Mineralization (soil science)

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Mineralization in soil science is the decomposition, i. e. oxidation, of the chemical compounds in organic matter, by which the nutrients in those compounds are released in soluble inorganic forms that may be available to plants.[1][2] Mineralization is the opposite of immobilization.

Mineralization increases the bioavailability of the nutrients that were in the decomposing organic compounds, most notably, because of their quantities, nitrogen, phosphorus, and sulphur. Whether the decomposition of an organic compound will result in mineralization or immobilization is dependent on its concentration proportionate to that of the carbon in the organic matter. If the concentration of a specific element exceeds the needs of the decomposer for biosynthesis or storage then it will mineralize.

Ratio of carbon to nitrogen[edit]

Whether nitrogen mineralizes or immobilizes depends on the carbon-to-nitrogen ratio (C:N ratio) of the decomposing organic matter.[3] In general organic matter contacting soil has too little nitrogen to support the biosynthetic needs of the decomposing soil microbial population. If the C:N ratio of the decomposing organic matter is above circa 30:1 then the decomposing microbes may absorb nitrogen in mineral form as, e. g., ammonium or nitrates. This mineral nitrogen is said to be immobilized. This may reduce the concentration of inorganic nitrogen in the soil and thus the nitrogen available to plants.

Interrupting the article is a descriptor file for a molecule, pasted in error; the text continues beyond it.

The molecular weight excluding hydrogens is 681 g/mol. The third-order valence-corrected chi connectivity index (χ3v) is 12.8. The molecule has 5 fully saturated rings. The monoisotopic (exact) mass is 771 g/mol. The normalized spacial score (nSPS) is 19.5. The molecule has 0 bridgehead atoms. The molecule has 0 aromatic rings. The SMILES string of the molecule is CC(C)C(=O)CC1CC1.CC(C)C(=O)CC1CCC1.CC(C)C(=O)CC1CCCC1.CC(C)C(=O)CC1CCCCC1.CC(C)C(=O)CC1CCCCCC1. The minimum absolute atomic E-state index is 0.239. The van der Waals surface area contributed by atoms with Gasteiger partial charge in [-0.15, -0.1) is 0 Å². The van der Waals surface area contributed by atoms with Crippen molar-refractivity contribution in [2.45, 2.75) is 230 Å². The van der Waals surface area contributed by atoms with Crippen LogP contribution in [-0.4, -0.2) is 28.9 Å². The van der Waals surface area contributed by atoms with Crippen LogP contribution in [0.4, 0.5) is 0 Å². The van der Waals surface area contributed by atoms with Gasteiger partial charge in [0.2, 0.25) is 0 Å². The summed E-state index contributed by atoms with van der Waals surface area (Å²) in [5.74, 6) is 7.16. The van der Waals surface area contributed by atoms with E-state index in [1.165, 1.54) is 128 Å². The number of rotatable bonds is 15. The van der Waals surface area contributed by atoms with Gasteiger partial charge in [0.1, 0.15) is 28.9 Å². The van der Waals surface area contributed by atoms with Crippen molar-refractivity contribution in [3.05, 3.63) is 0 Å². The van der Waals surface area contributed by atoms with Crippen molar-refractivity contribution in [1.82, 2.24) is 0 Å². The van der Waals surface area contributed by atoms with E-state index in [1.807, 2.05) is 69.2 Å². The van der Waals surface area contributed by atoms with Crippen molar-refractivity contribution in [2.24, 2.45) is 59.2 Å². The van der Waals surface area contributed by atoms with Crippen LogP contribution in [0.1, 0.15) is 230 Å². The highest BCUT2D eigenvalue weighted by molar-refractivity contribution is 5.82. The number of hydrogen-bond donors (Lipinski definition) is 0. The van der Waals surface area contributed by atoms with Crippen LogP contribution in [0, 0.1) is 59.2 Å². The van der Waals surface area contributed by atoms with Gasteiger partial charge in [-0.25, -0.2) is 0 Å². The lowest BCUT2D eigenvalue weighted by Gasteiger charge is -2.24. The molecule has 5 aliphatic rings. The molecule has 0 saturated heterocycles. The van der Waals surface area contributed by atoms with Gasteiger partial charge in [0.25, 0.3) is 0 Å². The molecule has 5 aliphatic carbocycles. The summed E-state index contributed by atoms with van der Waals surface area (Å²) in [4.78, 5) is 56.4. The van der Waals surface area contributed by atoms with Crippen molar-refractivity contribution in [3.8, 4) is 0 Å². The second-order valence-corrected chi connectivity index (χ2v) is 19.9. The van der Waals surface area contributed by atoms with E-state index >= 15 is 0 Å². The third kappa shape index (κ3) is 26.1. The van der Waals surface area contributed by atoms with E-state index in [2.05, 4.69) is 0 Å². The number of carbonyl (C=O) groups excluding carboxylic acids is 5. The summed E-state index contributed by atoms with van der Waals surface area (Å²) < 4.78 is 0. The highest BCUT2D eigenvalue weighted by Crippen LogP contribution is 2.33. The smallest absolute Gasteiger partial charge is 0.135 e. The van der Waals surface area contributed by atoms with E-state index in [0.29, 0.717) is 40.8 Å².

As carbon dioxide is released during the generation of energy in decomposition, a process denominated "catabolism", the C:N ratio of the organic matter decreases. When the C:N ratio is less than circa 25:1, further decomposition causes mineralization by the simultaneous release of inorganic nitrogen as ammonium. When the decomposition of organic matter is complete, the mineralized nitrogen therefrom adds to that already present in the soil, and therefore increases the total mineral nitrogen in the soil.

See also[edit]

References[edit]

  1. ^ White, Robert E. (October 2005). Principles and Practice of Soil Science: The Soil as a Natural Resource (4th ed.). Blackwell Publishing. ISBN 0-632-06455-2.  384 pages
  2. ^ Beare, M. H.; Hendrix, P. F.; Cabrera, M. L.; Coleman, D. C. (1994). "Aggregate-Protected and Unprotected Organic Matter Pools in Conventional- and No-Tillage Soils" (PDF). Soil Science Society of America Journal. Free PDF download. 58 (3): 787. doi:10.2136/sssaj1994.03615995005800030021x. Retrieved 13 July 2016. 
  3. ^ R.G. McLaren & K. Cameron Soil Science: Sustainable production and environmental protection (2nd edition), Oxford University Press, 1996, ISBN 0-19-558345-0